Even if they wanted to, Viacom’s (VIAB) public shareholders have no power to challenge CEO Philippe Dauman’s pay package or the company’s directors. In fact, most shareholders don’t even have a vote. So, they are being told to do the next best thing: withhold votes from the directors who sit on the board’s compensation committee.
Viacom only gives some of its shareholders the ability to vote against executive pay once every three years; this year is not one of them. The company’s bylaws do not allow shareholders to vote against board directors. They only allow them to withhold votes from directors. So, Glass Lewis and ISS, the two biggest shareholder advisory firms, have recommended their clients express their disapproval of executive pay at Viacom in the only way available to them: by withholding votes from all four of the compensation committee directors.
What’s wrong at Viacom? As far as pay goes, Glass Lewis doesn’t like the fact that CEO Philippe Dauman can earn so-called performance shares even without hitting the targets attached to them. It doesn’t like the fact that Dauman was controversially elected chairman after Sumner Redstone stepped down from that post. Dauman was given the position in part because his contract said that, if he weren’t offered the job, he could resign and walk away with around $75 million.
Viacom’s governance problems go even deeper. There are two classes of stock at Viacom: Class A and Class B. Former chairman and CEO Sumner Redstone, now chairman emeritus, controls almost 80% of the Class A shares. These are the only shares that have any voting rights. Class B shareholders cannot vote despite the fact that they own 80% of the company.
Viacom did not respond to a request for comment for this article.
Glass Lewis and ISS have advised Viacom shareholders to support a proposal to do away with the two share classes and implement a one-share one-vote policy. Similar proposals have been filed at Facebook and Google, which also have problematic shareholder voting structures.
These undemocratic corporate voting systems are more common today than they have been for a while. Many recent IPOs—not just of Facebook and Google, but also Zynga, Groupon, and a bunch of other tech firms—went public with similar voting structures. Media firms are also prone to going this route as well. The New York Times Co., Scripps, virtually every cable and media company touched by Liberty Media tycoon John Malone (and there are a lot of them), and Viacom’s spin-off CBS all have such systems.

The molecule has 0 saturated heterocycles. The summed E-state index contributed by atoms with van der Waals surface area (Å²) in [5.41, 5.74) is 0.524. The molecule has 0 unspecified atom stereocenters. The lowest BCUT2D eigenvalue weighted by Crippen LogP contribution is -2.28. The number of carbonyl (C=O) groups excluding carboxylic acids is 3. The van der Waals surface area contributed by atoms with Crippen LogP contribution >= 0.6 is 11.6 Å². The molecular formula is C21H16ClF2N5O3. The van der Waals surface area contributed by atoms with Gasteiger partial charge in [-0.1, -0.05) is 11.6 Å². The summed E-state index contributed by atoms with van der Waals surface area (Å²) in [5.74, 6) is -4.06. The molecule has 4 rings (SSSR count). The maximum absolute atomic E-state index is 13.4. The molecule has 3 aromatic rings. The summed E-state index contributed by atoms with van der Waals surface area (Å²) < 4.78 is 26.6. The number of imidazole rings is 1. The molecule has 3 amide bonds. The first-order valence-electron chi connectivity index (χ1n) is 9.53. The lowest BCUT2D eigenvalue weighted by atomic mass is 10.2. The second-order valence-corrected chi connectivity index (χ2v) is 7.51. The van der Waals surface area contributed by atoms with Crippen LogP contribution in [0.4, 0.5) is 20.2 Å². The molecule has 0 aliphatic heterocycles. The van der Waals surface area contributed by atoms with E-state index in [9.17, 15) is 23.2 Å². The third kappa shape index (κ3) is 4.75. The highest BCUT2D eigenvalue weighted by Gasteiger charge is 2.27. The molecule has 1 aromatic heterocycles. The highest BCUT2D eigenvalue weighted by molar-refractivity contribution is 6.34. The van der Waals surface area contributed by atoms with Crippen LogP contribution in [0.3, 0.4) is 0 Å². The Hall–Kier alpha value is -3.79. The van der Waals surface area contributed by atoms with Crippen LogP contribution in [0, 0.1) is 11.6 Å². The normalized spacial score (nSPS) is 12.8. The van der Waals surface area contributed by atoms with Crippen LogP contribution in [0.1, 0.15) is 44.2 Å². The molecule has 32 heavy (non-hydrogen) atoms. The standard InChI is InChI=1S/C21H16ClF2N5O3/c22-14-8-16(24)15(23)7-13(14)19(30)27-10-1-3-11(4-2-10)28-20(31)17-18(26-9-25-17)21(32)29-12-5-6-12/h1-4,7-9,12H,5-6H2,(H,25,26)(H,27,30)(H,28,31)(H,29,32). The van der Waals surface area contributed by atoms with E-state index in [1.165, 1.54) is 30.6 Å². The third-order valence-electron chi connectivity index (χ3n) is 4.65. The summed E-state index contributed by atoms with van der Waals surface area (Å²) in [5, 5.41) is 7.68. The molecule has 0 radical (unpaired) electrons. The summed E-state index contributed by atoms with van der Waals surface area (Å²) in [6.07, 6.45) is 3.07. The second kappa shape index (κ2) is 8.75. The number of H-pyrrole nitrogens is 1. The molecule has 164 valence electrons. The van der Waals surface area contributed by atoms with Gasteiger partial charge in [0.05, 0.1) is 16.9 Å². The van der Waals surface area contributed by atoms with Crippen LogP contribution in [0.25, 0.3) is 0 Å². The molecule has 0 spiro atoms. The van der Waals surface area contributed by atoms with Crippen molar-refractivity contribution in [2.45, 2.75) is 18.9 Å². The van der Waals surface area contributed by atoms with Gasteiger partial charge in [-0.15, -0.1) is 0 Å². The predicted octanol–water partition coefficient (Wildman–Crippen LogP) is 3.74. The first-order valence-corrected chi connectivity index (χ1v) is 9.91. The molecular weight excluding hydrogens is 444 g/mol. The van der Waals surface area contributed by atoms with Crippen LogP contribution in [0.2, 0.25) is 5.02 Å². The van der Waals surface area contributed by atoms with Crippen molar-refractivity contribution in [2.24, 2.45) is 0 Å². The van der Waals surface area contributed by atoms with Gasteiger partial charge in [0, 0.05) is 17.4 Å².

Warren Buffett’s Berkshire Hathaway restricts its voting power more than most of the companies listed above. Publicly traded stock at Berkshire Hathaway is entitled to only one-ten-thousandth of one vote.
These restrictive shareholder voting systems were put in place so that company founders could maintain control over either editorial issues or the firm’s future strategy. But this is not the case at Viacom; Redstone is not the company’s founder, he gained control of it in 1986.
Once these unequal voting rights are in place, they rarely go away. It can only happen if controlling shareholders vote to give up their rights. Only one example of this comes to mind in the last 10 years; when newspaper company Media General merged with Young Broadcasting in 2012, the company’s controlling shareholders, in this case the founding Bryan family, voted to change the structure of the company to a one-share, one-vote operation.
There’s little hope for change at Viacom. Even if every share not controlled by Redstone voted for the one-share one-vote proposal, it wouldn’t pass.
Absent a sudden rash of corporate founder altruism, there is only one solution to this problem: to prevent companies from ever adopting these voting structures in the first place and reform all the ones that already have them. U.S. exchanges could refuse to list companies with unequal voting rights—such systems are virtually non-existent in every other Western economy—and the SEC could draft regulations to reform existing unequal voting structures.
Only then would we have ownership with representation.